In general, there is not a good public understanding of what the pelvic floor is and what it does. To some degree, it’s a phrase like “rotator cuff” or “hip flexors” that is used often but without a good appreciation of what’s being talked about.
… what exactly is it?
Put simply, the muscles that make up the pelvic floor are those muscles that attach to the underside of your bony pelvis. If you imagine the space between your tailbone, your “sit bones” and the bony part at the front of your pelvis (just above your genitals) your have the space that is occupied by your pelvic floor muscles – it is literally the floor of pelvis.
These muscles have many functions, it’s their job to:
- prevent organs in the abdomen from protruding outside the pelvis;
- assist with bowel and bladder control by resisting the urgency you feel when need to go to the bathroom; and
- help the bones of the pelvis stay congruous and therefore stable when your legs or back move or are loaded up (with heavy shopping, for example, or moving a couch or gardening etc.)
Some signs of pelvic floor problems
These functions also give you an indication of the sort of signs and symptoms to watch out for. The following might indicate a need to consider treating your pelvic floor:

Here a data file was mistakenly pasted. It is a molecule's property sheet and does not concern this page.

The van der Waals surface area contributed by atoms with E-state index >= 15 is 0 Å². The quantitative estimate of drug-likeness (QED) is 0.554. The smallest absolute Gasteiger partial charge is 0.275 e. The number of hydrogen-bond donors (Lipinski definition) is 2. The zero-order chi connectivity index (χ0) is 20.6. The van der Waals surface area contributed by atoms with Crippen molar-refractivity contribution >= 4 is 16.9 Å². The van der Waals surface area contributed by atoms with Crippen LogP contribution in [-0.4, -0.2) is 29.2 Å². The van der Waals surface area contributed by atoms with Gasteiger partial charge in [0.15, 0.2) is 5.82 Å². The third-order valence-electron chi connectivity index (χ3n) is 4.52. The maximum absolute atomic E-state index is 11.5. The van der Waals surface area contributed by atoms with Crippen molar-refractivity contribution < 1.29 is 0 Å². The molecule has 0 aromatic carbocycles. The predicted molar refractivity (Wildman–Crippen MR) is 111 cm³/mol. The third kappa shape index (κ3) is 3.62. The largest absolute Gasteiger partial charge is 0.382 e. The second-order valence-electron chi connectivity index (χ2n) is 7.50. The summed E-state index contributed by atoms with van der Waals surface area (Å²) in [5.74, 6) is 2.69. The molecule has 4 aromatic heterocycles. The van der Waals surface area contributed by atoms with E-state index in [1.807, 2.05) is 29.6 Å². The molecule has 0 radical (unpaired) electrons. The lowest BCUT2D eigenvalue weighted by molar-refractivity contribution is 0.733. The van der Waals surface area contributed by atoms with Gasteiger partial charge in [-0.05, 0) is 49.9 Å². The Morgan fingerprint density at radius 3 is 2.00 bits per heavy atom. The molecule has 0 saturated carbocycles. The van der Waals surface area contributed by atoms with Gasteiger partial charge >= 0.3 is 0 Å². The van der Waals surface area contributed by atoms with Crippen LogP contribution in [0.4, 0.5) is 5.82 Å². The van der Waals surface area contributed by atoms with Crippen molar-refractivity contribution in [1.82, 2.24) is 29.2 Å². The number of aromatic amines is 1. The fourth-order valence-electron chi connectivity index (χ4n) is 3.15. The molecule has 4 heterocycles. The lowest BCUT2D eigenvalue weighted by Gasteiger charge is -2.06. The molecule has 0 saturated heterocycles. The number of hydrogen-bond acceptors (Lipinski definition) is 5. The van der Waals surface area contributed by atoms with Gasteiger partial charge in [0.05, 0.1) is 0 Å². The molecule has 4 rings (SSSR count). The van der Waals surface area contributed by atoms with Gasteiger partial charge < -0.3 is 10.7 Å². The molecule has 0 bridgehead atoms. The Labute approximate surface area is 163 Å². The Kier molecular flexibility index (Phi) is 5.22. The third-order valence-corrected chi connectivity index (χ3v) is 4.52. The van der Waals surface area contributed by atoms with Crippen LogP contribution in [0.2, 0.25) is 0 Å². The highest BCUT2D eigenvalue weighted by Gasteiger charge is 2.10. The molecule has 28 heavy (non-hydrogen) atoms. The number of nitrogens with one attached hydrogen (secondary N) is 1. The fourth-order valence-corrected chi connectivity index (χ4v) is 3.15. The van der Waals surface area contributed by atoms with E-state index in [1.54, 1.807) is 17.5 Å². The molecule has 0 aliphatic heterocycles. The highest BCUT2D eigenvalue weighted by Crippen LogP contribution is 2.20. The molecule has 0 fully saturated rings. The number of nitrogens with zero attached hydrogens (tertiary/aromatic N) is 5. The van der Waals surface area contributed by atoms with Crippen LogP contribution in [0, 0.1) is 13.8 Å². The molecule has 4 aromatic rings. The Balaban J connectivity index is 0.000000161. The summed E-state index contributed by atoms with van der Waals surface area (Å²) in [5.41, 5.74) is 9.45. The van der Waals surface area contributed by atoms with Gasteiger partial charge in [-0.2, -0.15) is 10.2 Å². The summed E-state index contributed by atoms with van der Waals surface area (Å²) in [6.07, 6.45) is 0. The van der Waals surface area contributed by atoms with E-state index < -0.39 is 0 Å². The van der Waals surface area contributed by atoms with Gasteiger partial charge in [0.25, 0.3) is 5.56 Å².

- urinary stress incontinence – slight incontinence when sneezing, laughing, lifting a heavy item. Occasionally, the opposite might be the issue – a hesitant flow or the feeling of a really full bladder due to the inability to begin the flow.
- pelvic prolapse – a condition where sections of the organs low down in the pelvis slip through the muscles and create a hernia or outpouching of an organ under the skin
- pelvic pain – this is often described as “groin pain” or pain at the pubic bone. Pelvic instability can increase the load on the sacro-iliac joint (where the pelvic joins your spine) and therefore can sometimes feel like really low back pain at the very base of the spine or back of the hips or even pain in the buttocks.
Effective treatment aims for better control
Many of these conditions often respond well to exercise of the pelvic floor muscles with the aim of improving the control of these muscles – rather than tightening or strengthening them. The aim is for your pelvic floor muscles to respond better to unexpected events, such as sneezing, or the variable load of activities like lifting or gardening rather than training these muscles to remain constantly tense or rigid.
Pelvic floor dysfunction can lead to difficulty with a whole range of daily activities but simple strategies can often provide relief. To find out more about how to better treat and manage your specific pelvic floor issue, call 03 8370 3044 or book online to see one of our Osteopaths.
For more information, ideas and exercises check out our Health Tips blog.